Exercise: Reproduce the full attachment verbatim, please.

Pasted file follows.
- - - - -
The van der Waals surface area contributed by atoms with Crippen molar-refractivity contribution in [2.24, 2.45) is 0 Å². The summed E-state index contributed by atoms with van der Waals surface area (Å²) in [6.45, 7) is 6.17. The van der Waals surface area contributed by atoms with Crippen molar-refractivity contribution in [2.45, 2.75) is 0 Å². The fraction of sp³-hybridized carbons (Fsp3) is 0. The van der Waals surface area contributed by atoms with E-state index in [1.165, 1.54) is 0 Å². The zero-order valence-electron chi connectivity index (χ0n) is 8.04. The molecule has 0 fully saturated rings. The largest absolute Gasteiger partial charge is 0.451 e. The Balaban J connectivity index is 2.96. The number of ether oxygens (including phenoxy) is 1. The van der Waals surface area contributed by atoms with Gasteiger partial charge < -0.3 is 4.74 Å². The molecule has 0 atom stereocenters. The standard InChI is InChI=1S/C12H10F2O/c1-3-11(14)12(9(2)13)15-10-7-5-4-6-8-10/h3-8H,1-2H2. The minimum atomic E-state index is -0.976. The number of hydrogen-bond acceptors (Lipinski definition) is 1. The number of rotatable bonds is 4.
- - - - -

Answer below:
The van der Waals surface area contributed by atoms with Crippen molar-refractivity contribution in [2.24, 2.45) is 0 Å². The summed E-state index contributed by atoms with van der Waals surface area (Å²) in [6.45, 7) is 6.17. The van der Waals surface area contributed by atoms with Crippen molar-refractivity contribution in [2.45, 2.75) is 0 Å². The fraction of sp³-hybridized carbons (Fsp3) is 0. The van der Waals surface area contributed by atoms with E-state index in [1.165, 1.54) is 0 Å². The zero-order valence-electron chi connectivity index (χ0n) is 8.04. The molecule has 0 fully saturated rings. The largest absolute Gasteiger partial charge is 0.451 e. The Balaban J connectivity index is 2.96. The number of ether oxygens (including phenoxy) is 1. The van der Waals surface area contributed by atoms with Gasteiger partial charge < -0.3 is 4.74 Å². The molecule has 0 atom stereocenters. The standard InChI is InChI=1S/C12H10F2O/c1-3-11(14)12(9(2)13)15-10-7-5-4-6-8-10/h3-8H,1-2H2. The minimum atomic E-state index is -0.976. The number of hydrogen-bond acceptors (Lipinski definition) is 1. The number of rotatable bonds is 4.